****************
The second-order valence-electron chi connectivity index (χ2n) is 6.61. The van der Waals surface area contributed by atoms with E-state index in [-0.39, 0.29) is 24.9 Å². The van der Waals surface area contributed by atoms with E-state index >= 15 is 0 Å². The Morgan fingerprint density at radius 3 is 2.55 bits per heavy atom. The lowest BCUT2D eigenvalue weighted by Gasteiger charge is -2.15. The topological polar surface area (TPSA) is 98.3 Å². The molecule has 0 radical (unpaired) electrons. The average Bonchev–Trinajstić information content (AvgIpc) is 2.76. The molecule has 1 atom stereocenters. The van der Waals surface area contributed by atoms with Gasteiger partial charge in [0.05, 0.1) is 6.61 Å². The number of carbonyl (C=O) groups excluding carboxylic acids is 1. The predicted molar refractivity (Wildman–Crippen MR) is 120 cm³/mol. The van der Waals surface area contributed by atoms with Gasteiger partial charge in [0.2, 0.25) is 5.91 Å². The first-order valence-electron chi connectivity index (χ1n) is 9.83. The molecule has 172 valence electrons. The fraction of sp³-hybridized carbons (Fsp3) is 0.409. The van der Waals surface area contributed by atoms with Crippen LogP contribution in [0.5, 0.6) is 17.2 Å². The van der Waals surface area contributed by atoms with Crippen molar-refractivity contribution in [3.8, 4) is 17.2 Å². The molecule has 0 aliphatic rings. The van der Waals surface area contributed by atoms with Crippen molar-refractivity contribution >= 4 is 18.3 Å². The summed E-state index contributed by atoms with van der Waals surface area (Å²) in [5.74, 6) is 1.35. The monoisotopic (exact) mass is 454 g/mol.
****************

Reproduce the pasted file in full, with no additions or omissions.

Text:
The second-order valence-electron chi connectivity index (χ2n) is 6.61. The van der Waals surface area contributed by atoms with E-state index in [-0.39, 0.29) is 24.9 Å². The van der Waals surface area contributed by atoms with E-state index >= 15 is 0 Å². The Morgan fingerprint density at radius 3 is 2.55 bits per heavy atom. The lowest BCUT2D eigenvalue weighted by Gasteiger charge is -2.15. The topological polar surface area (TPSA) is 98.3 Å². The molecule has 0 radical (unpaired) electrons. The average Bonchev–Trinajstić information content (AvgIpc) is 2.76. The molecule has 1 atom stereocenters. The van der Waals surface area contributed by atoms with Gasteiger partial charge in [0.05, 0.1) is 6.61 Å². The number of carbonyl (C=O) groups excluding carboxylic acids is 1. The predicted molar refractivity (Wildman–Crippen MR) is 120 cm³/mol. The van der Waals surface area contributed by atoms with Gasteiger partial charge in [0.2, 0.25) is 5.91 Å². The first-order valence-electron chi connectivity index (χ1n) is 9.83. The molecule has 172 valence electrons. The fraction of sp³-hybridized carbons (Fsp3) is 0.409. The van der Waals surface area contributed by atoms with Crippen LogP contribution in [0.5, 0.6) is 17.2 Å². The van der Waals surface area contributed by atoms with Crippen molar-refractivity contribution in [3.8, 4) is 17.2 Å². The molecule has 0 aliphatic rings. The van der Waals surface area contributed by atoms with Crippen molar-refractivity contribution >= 4 is 18.3 Å². The summed E-state index contributed by atoms with van der Waals surface area (Å²) in [5.74, 6) is 1.35. The monoisotopic (exact) mass is 454 g/mol.